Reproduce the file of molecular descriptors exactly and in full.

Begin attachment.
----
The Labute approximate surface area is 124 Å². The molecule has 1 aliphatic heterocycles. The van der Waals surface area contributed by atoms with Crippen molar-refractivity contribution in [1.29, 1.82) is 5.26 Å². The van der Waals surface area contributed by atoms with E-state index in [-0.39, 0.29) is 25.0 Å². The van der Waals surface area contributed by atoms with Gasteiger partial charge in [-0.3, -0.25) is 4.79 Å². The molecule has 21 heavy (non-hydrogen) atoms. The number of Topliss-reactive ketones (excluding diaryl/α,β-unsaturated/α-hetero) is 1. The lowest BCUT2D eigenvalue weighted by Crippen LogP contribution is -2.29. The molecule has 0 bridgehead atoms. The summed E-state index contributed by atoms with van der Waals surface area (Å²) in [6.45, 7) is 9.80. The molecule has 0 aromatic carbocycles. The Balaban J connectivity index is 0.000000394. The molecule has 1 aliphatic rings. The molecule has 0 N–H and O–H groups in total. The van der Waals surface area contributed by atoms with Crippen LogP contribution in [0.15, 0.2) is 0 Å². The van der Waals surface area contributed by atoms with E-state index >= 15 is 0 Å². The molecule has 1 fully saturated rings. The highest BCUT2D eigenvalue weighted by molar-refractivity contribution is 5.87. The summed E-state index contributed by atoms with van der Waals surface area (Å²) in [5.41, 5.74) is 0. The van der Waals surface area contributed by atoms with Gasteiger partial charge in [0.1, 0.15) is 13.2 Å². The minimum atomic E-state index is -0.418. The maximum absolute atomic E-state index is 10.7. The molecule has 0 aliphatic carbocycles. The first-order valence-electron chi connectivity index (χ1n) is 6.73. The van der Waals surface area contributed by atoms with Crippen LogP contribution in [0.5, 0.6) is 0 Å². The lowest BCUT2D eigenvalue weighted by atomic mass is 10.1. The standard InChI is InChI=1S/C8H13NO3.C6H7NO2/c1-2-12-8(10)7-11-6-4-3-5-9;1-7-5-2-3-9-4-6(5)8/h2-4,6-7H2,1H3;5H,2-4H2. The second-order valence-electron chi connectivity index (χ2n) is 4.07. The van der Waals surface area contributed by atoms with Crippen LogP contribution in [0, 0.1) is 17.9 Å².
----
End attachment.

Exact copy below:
The Labute approximate surface area is 124 Å². The molecule has 1 aliphatic heterocycles. The van der Waals surface area contributed by atoms with Crippen molar-refractivity contribution in [1.29, 1.82) is 5.26 Å². The van der Waals surface area contributed by atoms with E-state index in [-0.39, 0.29) is 25.0 Å². The van der Waals surface area contributed by atoms with Gasteiger partial charge in [-0.3, -0.25) is 4.79 Å². The molecule has 21 heavy (non-hydrogen) atoms. The number of Topliss-reactive ketones (excluding diaryl/α,β-unsaturated/α-hetero) is 1. The lowest BCUT2D eigenvalue weighted by Crippen LogP contribution is -2.29. The molecule has 0 bridgehead atoms. The summed E-state index contributed by atoms with van der Waals surface area (Å²) in [6.45, 7) is 9.80. The molecule has 0 aromatic carbocycles. The Balaban J connectivity index is 0.000000394. The molecule has 1 aliphatic rings. The molecule has 0 N–H and O–H groups in total. The van der Waals surface area contributed by atoms with Crippen LogP contribution in [0.15, 0.2) is 0 Å². The van der Waals surface area contributed by atoms with E-state index >= 15 is 0 Å². The molecule has 1 fully saturated rings. The highest BCUT2D eigenvalue weighted by molar-refractivity contribution is 5.87. The summed E-state index contributed by atoms with van der Waals surface area (Å²) in [5.41, 5.74) is 0. The van der Waals surface area contributed by atoms with Gasteiger partial charge in [0.1, 0.15) is 13.2 Å². The minimum atomic E-state index is -0.418. The maximum absolute atomic E-state index is 10.7. The molecule has 0 aliphatic carbocycles. The first-order valence-electron chi connectivity index (χ1n) is 6.73. The van der Waals surface area contributed by atoms with Crippen LogP contribution in [0.5, 0.6) is 0 Å². The lowest BCUT2D eigenvalue weighted by atomic mass is 10.1. The standard InChI is InChI=1S/C8H13NO3.C6H7NO2/c1-2-12-8(10)7-11-6-4-3-5-9;1-7-5-2-3-9-4-6(5)8/h2-4,6-7H2,1H3;5H,2-4H2. The second-order valence-electron chi connectivity index (χ2n) is 4.07. The van der Waals surface area contributed by atoms with Crippen LogP contribution in [0, 0.1) is 17.9 Å².